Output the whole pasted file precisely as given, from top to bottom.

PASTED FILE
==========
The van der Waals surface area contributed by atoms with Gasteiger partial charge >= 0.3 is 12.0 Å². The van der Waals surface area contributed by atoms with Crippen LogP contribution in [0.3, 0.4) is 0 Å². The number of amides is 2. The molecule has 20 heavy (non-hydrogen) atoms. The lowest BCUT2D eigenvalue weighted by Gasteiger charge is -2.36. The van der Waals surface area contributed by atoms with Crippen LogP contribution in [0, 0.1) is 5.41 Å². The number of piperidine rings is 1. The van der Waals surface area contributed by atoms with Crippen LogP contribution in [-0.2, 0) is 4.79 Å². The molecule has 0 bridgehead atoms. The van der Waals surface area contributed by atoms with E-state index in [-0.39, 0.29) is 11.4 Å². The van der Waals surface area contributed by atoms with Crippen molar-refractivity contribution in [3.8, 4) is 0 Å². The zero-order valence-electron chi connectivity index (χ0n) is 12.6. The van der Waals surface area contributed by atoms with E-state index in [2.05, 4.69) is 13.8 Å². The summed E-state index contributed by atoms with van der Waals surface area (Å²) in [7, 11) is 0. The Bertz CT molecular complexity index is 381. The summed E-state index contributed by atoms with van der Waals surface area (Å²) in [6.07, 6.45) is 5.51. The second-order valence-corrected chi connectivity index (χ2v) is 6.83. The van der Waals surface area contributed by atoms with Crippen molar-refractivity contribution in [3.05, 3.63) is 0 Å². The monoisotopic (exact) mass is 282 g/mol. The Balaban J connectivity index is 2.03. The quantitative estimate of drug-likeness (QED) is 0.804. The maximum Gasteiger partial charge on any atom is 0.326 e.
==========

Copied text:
The van der Waals surface area contributed by atoms with Gasteiger partial charge >= 0.3 is 12.0 Å². The van der Waals surface area contributed by atoms with Crippen LogP contribution in [0.3, 0.4) is 0 Å². The number of amides is 2. The molecule has 20 heavy (non-hydrogen) atoms. The lowest BCUT2D eigenvalue weighted by Gasteiger charge is -2.36. The van der Waals surface area contributed by atoms with Crippen LogP contribution in [0, 0.1) is 5.41 Å². The number of piperidine rings is 1. The van der Waals surface area contributed by atoms with Crippen LogP contribution in [-0.2, 0) is 4.79 Å². The molecule has 0 bridgehead atoms. The van der Waals surface area contributed by atoms with E-state index in [-0.39, 0.29) is 11.4 Å². The van der Waals surface area contributed by atoms with Crippen molar-refractivity contribution in [3.8, 4) is 0 Å². The zero-order valence-electron chi connectivity index (χ0n) is 12.6. The van der Waals surface area contributed by atoms with E-state index in [2.05, 4.69) is 13.8 Å². The summed E-state index contributed by atoms with van der Waals surface area (Å²) in [7, 11) is 0. The Bertz CT molecular complexity index is 381. The summed E-state index contributed by atoms with van der Waals surface area (Å²) in [6.07, 6.45) is 5.51. The second-order valence-corrected chi connectivity index (χ2v) is 6.83. The van der Waals surface area contributed by atoms with Crippen molar-refractivity contribution in [3.05, 3.63) is 0 Å². The monoisotopic (exact) mass is 282 g/mol. The Balaban J connectivity index is 2.03. The quantitative estimate of drug-likeness (QED) is 0.804. The maximum Gasteiger partial charge on any atom is 0.326 e.